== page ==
As you may have heard, the city’s expanded pre-kindergarten program starts today. How well pre-K works is a very big deal — politically, for Mayor Bill de Blasio, and educationally, for the 30,000 new kids. With all the hype, money, and energy being devoted to 4-year-olds, though, it has almost been possible to forget that there are 13 other grades — and that the mayor’s plans for improving them have been slower to come into focus.
Take, for instance, candidate de Blasio’s second high-profile education promise, that he’d impose a moratorium on high school “closures.” Mayor Michael Bloomberg’s team contended that it didn’t really close failing schools — that it broke up big, dysfunctional high schools into smaller, more manageable units, because it was the only way to replace entrenched staff. The results, in terms of grades and graduation rates, were often positive, but the political fallout from the tactic was enormous, and some of the toughest-to-educate kids were further marginalized.
The new mayor has kept his word on the moratorium: The 17 high schools graded F on their final Bloomberg report card all reopened today. De Blasio hasn’t ruled out shutting underperforming schools if it’s eventually necessary, but what he’ll be doing as an alternative in the meantime is harder to determine. “The schools chancellor, Carmen Farina, keeps saying that she’s about to announce their new strategy for assisting struggling schools,” says David Bloomfield, a professor of education leadership at the CUNY Graduate Center and Brooklyn College. “It hasn’t come yet.”
And it may never, at least in the bells-and-whistles, screaming-and-headlines form the past 12 years conditioned us to expect. De Blasio’s boldest education initiative, apart from pre-K, has been negotiating a new teachers’ union contract. Educational improvements, he believes, will flow faster and easier from labor peace, and the new mayor clearly wants to move away from the overarching, often contentious strokes of the Bloomberg years.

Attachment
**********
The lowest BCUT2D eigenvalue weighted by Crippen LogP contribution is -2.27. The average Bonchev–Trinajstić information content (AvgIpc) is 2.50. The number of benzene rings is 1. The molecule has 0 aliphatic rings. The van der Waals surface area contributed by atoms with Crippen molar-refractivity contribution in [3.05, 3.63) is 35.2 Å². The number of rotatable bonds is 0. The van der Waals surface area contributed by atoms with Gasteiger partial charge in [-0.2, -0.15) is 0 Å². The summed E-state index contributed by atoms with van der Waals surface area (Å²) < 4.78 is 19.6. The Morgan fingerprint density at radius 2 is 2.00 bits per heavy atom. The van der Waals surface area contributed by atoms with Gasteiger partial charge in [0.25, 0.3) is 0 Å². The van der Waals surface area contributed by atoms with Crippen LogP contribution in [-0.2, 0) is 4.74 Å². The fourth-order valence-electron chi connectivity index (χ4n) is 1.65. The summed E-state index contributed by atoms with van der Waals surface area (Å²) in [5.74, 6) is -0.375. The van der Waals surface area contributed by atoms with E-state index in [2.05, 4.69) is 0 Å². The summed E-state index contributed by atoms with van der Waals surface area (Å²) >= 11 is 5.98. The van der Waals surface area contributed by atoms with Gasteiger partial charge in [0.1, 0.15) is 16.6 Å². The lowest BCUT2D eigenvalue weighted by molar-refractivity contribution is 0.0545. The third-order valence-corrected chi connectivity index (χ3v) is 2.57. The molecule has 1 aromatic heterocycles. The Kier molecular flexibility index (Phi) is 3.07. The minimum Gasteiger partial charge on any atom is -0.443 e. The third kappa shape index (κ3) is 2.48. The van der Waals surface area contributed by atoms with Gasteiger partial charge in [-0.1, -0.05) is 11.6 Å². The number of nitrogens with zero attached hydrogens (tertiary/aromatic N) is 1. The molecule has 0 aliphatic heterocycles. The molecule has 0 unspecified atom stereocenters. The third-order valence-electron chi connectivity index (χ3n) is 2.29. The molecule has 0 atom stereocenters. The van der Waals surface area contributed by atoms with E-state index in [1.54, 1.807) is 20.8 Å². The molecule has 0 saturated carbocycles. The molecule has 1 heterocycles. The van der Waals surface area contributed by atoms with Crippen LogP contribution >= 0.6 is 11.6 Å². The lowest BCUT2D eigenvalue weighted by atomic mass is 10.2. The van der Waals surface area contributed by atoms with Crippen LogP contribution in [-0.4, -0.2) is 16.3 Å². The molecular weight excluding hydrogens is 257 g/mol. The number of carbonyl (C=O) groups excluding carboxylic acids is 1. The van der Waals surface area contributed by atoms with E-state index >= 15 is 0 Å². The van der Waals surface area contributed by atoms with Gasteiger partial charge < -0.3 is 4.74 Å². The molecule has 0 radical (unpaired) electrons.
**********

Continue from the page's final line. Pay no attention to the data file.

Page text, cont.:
For high schools, this means there have been a series of modest moves so far. Farina has installed a superintendent, Aimee Horowitz, to oversee troubled buildings; she’s launching a program to have retired principals mentor current high school leaders; she’s boosting the amount of time devoted to teacher training.
The rest remains a bit vague. “We are really working to support struggling schools with a team of instructional people that are going to be going in and doing targeted intervention,” says Dorita Gibson, the senior deputy chancellor. “Each school is different, and we want to make sure we’re working with the school community, together, so we can address all the needs.”
Which sounds rational and nice. Within walking distance of City Hall, however, is one rugged example of just how hard it is to improve a flailing high school. Murry Bergtraum serves a disproportionate number of poor and poorly prepared students; the result has been years of dismal graduation rates and security problems. The school also has an especially aggressive teachers union chapter that thinks UFT president Mike Mulgrew didn’t fight Bloomberg hard enough.
Last week Bergtraum got its fourth principal in six years. “You cannot turn around these schools without bringing in a team of people, and Bergtraum had a staff that was not willing to change,” says Ernest Logan, head of the principals' union. “I don’t know what the plan is for this school now.” Logan nonetheless says he’s “optimistic” about the new educational era.
Collaboration instead of confrontation is the hallmark of the de Blasio approach, not just in the schools. Now all the mayor needs to do is turn good will into better grades.